Album Reviews

WhoMadeWho – Knee Deep

(Kompakt) UK release date: 25 April 2011


Since their 2009 previous for Gomma, Danish funksters WhoMadeWho have, er, lost The Plot, and headed for pastures new. Kompakt may seem like a less likely destination for a band whose musical bent is more disco-derived house than techno, but make no mistake, Knee Deep finds them in an extremely vibrant musical place.

The album is part one of two due for release this year. Both were conceived in a hotel in Copenhagen, but it was felt they occupied a different musical place each, and the urgency to release the first part became overwhelming. The trio are undecided on whether their new piece of work is a fully fledged new album or extended EP – it’s for you to decide – but that becomes irrelevant nit picking when the content is so consistently strong, the songs proving their worth on first listen alone.

For this is a band who can create a party vibe with little or no words. The instrumental Musketeer is proof positive of this, flexing its muscles initially before powering directly into the middle of the dancefloor. Two Feet Off The Ground, too, waits for the electronics to set the scene before its mighty chorus asserts itself. “The grass is greener,” indeed, as the synths whirl about and the bass lines become more athletic.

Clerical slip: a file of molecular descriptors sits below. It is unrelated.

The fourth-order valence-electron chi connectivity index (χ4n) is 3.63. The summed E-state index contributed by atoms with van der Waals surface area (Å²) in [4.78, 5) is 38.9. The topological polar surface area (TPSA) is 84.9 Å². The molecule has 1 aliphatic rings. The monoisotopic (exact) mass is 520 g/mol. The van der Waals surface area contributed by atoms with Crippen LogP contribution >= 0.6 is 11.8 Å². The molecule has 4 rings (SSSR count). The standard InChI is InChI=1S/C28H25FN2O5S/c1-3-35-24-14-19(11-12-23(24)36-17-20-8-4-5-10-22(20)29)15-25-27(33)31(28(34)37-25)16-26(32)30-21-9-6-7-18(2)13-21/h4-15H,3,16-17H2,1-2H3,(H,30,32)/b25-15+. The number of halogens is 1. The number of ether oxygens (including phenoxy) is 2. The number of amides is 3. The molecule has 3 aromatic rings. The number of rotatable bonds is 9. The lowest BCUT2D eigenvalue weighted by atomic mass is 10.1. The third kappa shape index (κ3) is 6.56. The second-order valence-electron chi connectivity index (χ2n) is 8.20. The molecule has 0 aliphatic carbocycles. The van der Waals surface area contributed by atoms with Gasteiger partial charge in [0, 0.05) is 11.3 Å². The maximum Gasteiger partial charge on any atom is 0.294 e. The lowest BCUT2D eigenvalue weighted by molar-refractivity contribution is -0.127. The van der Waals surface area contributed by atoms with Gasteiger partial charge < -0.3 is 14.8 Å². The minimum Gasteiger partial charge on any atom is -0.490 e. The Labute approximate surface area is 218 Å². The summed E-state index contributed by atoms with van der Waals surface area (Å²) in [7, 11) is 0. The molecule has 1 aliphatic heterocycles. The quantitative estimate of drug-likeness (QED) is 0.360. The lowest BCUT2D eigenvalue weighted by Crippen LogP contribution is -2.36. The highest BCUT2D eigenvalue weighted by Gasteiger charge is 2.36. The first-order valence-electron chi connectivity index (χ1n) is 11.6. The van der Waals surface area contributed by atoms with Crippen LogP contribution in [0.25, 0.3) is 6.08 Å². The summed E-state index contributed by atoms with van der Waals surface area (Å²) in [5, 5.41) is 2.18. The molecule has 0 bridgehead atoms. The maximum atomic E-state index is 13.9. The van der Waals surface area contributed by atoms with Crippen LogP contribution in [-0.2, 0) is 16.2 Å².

The band continue their talent for spinning their songs out over larger structures, with time taken to indulge the funk, and in Every Minute Alone they blend a moody vocal into a red blooded stomper, the lyrics “every minute alone” and “every point of return” blurring into one. The vocals are spot on, too, with Tomas Hoffding furthering his talent of moving from a crooning baritone to a soaring falsetto, often in the course of one musical phrase.

The funk is very much in evidence, especially in Musketeer, but opener There’s An Answer also shows how a little analogue warmth can go a long way, the pleasing rasp of the bass clarinet adding a gorgeous dash of colour to an already lush synthesized backdrop.

The only criticism is that it’s all over a bit too soon, if you discount the admittedly enjoyable remixes of Every Minute Alone added as bonuses. That only heightens the anticipation for the second part of these sessions, which on this evidence have been hugely successful. More dancefloor domination beckons for the Danish trio – and these tracks should once again work a treat live. Let’s just hope they don’t leave it too long.


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More on WhoMadeWho
WhoMadeWho – Knee Deep
WhoMadeWho – The Plot